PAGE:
Facebook has finally revealed the details of its cryptocurrency, Libra, which will let you buy things or send money to people with nearly zero fees.

So what exactly is Libra and what can you do with it? With Libra you will be able to pseudonymously buy or cash out your Libra online or at local exchange points like grocery stores, and spend it using interoperable third-party wallet apps or Facebook’s own Calibra wallet that will be built into WhatsApp, Messenger and its own app. Facebook is currently said to be working out the kinks of its blockchain system before a public launch in the first half of 2020.

Facebook, which currently suffers from a ‘trust deficiency’ around the world has wisely decided that it will not control Libra. Instead Facebook will have a single vote in the governance of Libra, just like any other founding member of the governing Libra Association.  The founding members that include Visa, Mastercard, Uber and investment firm Andreessen Horowitz, have each invested at least $10 million into the project’s operations. The association will promote the open-sourced Libra Blockchain and developer platform with its own Move programming language, plus sign up businesses to accept Libra for payment and even give customers discounts or rewards.

Facebook is also launching a subsidiary company called Calibra that will handle its crypto dealings and protect users’ privacy by never mingling their Libra payments with their Facebook data so it cannot be used for ad targeting. Your real identity will not be tied to your publicly visible transactions. But Facebook/Calibra and other founding members of the Libra Association will earn interest on the money users cash in that is held in reserve to keep the value of Libra stable.

Facebook’s audacious bid to create a global digital currency that promotes financial inclusion for the millions of unbanked people around the world actually has more privacy and decentralization built in than many expected. Instead of trying to dominate Libra’s future or squeeze tons of cash out of it immediately, Facebook is instead playing the long-game by pulling payments into its online domain.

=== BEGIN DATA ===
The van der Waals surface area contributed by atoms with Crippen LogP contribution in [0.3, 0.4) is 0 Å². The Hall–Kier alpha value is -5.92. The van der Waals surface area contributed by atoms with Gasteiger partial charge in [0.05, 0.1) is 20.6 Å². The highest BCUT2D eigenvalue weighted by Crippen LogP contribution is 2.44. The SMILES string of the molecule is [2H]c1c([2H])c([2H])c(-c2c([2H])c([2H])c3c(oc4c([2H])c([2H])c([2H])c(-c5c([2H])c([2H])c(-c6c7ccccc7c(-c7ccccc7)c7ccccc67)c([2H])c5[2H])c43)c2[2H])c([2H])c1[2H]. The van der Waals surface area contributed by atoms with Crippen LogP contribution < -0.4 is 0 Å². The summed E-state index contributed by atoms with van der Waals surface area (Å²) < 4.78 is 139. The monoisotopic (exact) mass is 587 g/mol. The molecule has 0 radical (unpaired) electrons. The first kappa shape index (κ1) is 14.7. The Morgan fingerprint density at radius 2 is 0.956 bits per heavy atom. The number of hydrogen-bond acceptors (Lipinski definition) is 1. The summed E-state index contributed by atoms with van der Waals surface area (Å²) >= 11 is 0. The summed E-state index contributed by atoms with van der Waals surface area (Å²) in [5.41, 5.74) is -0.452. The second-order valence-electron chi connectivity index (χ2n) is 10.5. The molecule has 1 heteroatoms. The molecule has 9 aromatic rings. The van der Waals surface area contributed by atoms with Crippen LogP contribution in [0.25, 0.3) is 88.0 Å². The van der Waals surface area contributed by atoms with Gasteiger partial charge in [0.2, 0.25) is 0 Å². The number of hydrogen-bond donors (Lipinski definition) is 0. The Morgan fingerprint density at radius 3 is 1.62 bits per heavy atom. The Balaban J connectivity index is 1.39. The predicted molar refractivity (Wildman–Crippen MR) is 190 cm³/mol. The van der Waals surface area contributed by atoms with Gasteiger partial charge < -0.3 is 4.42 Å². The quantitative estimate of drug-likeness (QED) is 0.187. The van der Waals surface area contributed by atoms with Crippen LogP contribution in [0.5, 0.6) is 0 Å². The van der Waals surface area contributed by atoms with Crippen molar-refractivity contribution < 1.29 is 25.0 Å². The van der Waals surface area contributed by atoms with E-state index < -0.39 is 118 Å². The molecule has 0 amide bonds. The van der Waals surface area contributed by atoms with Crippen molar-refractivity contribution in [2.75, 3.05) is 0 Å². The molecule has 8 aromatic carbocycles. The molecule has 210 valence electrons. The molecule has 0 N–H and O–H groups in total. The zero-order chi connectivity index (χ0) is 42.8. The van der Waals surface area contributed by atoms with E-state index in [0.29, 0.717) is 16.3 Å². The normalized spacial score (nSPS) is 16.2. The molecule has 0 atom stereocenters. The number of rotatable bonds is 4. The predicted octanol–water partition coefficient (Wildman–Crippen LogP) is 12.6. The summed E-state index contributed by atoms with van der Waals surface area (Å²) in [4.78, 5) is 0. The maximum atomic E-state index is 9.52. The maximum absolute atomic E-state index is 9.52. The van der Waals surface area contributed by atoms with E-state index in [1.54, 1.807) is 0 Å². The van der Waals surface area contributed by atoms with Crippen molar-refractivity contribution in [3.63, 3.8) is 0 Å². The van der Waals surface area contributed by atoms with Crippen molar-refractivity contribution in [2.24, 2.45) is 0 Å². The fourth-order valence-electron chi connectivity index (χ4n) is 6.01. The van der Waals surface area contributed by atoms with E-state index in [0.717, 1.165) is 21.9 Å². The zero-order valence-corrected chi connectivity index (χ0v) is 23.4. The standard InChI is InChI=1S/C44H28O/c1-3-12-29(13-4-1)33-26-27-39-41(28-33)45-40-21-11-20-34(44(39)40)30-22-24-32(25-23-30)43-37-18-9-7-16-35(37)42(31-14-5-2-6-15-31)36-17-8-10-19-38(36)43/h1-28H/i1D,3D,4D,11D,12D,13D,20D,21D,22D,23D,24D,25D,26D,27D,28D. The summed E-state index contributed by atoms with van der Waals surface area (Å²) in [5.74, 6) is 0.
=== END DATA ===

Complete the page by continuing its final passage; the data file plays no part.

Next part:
Facebook appears to believe that if more commerce happens, then more small businesses will sell more on and off platform, and they will want to buy more ads on the platform so it will be good for Facebook’s ads business.”

In cryptocurrencies, Facebook saw both a threat and an opportunity. They held the promise of disrupting how things are bought and sold by eliminating transaction fees common with credit cards. That comes dangerously close to Facebook’s ad business that influences what is bought and sold. If a competitor like Google or an upstart built a popular coin and could monitor the transactions, they would learn what people buy and could muscle in on the billions spent on Facebook marketing. Meanwhile, the 1.7 billion people who lack a bank account might choose whoever offers them a financial services alternative as their online identity provider too. That is another thing Facebook would like to do.

Yet existing cryptocurrencies like Bitcoin and Ethereum are not properly engineered to scale to be a medium of exchange. Their unanchored price was susceptible to huge and unpredictable swings, making it tough for merchants to accept as payment. And cryptocurrencies miss out on much of their potential beyond speculation unless there are enough places that will take them instead of dollars, and the experience of buying and spending them is easy enough for a mainstream audience. But with Facebook’s relationship with 7 million advertisers and 90 million small businesses plus its user experience prowess, it was well-poised to tackle this juggernaut of a problem.

Now Facebook wants to make Libra the evolution of PayPal. It is hoping Libra will become simpler to set up, more ubiquitous as a payment method, more efficient with fewer fees, more accessible to the unbanked, more flexible thanks to developers and more long-lasting through decentralization; and, in the process, somehow increase the trust factor for the mother-brand, Facebook




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